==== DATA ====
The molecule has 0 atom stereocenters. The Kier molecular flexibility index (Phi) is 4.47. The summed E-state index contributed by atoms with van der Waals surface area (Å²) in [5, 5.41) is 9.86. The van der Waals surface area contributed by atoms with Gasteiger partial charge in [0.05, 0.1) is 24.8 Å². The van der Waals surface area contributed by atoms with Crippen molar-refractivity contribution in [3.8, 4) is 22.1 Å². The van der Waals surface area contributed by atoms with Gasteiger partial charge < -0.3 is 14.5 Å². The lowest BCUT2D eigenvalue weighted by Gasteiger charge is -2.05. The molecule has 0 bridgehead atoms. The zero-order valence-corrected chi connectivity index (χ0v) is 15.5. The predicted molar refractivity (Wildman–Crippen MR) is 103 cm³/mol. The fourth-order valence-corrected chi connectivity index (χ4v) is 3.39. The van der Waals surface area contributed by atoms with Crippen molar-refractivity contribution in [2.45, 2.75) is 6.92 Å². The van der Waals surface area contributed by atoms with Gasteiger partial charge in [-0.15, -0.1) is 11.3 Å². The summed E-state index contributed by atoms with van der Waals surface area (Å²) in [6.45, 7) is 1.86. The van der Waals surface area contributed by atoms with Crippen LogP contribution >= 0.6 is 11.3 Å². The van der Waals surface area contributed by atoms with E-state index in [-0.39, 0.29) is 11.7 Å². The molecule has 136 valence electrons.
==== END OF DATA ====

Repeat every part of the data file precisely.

The molecule has 0 atom stereocenters. The Kier molecular flexibility index (Phi) is 4.47. The summed E-state index contributed by atoms with van der Waals surface area (Å²) in [5, 5.41) is 9.86. The van der Waals surface area contributed by atoms with Gasteiger partial charge in [0.05, 0.1) is 24.8 Å². The van der Waals surface area contributed by atoms with Crippen molar-refractivity contribution in [3.8, 4) is 22.1 Å². The van der Waals surface area contributed by atoms with Gasteiger partial charge < -0.3 is 14.5 Å². The lowest BCUT2D eigenvalue weighted by Gasteiger charge is -2.05. The molecule has 0 bridgehead atoms. The zero-order valence-corrected chi connectivity index (χ0v) is 15.5. The predicted molar refractivity (Wildman–Crippen MR) is 103 cm³/mol. The fourth-order valence-corrected chi connectivity index (χ4v) is 3.39. The van der Waals surface area contributed by atoms with Crippen molar-refractivity contribution in [2.45, 2.75) is 6.92 Å². The van der Waals surface area contributed by atoms with Gasteiger partial charge in [-0.15, -0.1) is 11.3 Å². The summed E-state index contributed by atoms with van der Waals surface area (Å²) in [6.45, 7) is 1.86. The van der Waals surface area contributed by atoms with Crippen LogP contribution >= 0.6 is 11.3 Å². The van der Waals surface area contributed by atoms with E-state index in [-0.39, 0.29) is 11.7 Å². The molecule has 136 valence electrons.